Men aren’t real except Old Nick, [their captor] and I’m not actually sure if he’s real for real.
Maybe half?
He brings groceries and Sunday treat and disappears the trash,
but he’s not human like us.
He only happens in the night, like bats.” [1]
Jack imagines Old Nick  goes into TV when he’s not with them
and that TV is where he gets the food and supplies he brings.

One night Old Nick gets angry with Ma and nearly chokes her.
Then he turns off the power.
After two days in the cold Ma faces the threat posed by Old Nick’s unemployment.
They could die of cold and hunger.
She needs to do something drastic.
So she tells a story that is parabolic.
It subverts the old story of Jack’s life, the foundational belief on which his understanding rests,
That there is no life like theirs outside Room.
That Ma is only his.  That they are the only real.

Jack has never in his five years been outside Room where there is no sideways window
only one in the roof where sky is the only thing he sees.
“Come here Ma says to Jack, “I have a story for you”.  [2]
“A new one?”,
“Yeah.”
“Excellent”.

“You know how Alice wasn’t always in Wonderland?

That was a trick, I know this one already, Jack says.
“Yeah, she goes in White Rabbit’s house and grows so big she has to put her arm out the window and her foot up the chimney. . .”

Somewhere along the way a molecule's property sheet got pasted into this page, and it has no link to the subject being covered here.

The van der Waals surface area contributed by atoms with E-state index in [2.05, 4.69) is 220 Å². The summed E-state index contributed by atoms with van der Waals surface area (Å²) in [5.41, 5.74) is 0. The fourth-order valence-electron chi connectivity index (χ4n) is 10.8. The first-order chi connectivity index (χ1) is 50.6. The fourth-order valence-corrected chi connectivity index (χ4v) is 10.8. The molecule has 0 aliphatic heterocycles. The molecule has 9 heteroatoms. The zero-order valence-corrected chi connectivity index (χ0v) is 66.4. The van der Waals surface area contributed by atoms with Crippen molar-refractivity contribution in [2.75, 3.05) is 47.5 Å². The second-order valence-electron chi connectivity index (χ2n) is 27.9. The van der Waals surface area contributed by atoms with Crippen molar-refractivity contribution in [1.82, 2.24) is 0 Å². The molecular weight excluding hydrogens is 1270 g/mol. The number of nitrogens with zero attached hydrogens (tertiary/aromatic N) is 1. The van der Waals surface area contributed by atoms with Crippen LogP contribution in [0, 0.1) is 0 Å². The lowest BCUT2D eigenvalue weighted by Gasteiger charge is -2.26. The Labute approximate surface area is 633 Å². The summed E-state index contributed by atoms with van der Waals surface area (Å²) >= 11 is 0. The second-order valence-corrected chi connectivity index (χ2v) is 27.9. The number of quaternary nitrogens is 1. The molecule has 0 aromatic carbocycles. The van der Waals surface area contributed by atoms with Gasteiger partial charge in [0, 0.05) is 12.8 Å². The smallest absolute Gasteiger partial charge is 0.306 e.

“No,” Ma says, “ but before.  Remember she was lying in the grass?
Then she fell down the hole four thousand miles but she didn’t hurt herself.”

Well, I’m like Alice, says Ma.  . . . “I’m from somewhere else, like here.
A long time ago, I was  —
Up in Heaven.
I came down and I was a kid like you,
I lived with my mother and father.”

Jack shakes his head.  “You’re the mother.”[3]

“But I had one of my own I called Mom” she says.  “I still have.”

“Why she’s pretending like this, is it a game?”  Jack wonders.

Ma’s not smiling.
“I’m telling you about your family.”

I shake my head.

“Just because you’ve never met them doesn’t mean they’re not real.
There’s more things on earth than you ever dreamed about.
Jack, this is important.  I lived in a house with my mom and dad.”

“I have to play the game so she won’t be mad”, Jack thinks.
“A house in TV?”

“No, outside.”

That’s ridiculous, Ma was never in Outside.

“I wish I could describe it better.  I miss it.  All of it.  Being outside.”

“I hold on to her hand.
She wants me to believe so I’m trying to but it hurts my head.
You lived in TV one time?”

“I told you it’s not TV.  It’s the real world, you wouldn’t believe how big it is”[4]

By this time Jack is angry
as we might be at a story that subverted the world as we knew it;
a story that drew us into a new reality,
a story that had the power to transform our way of being.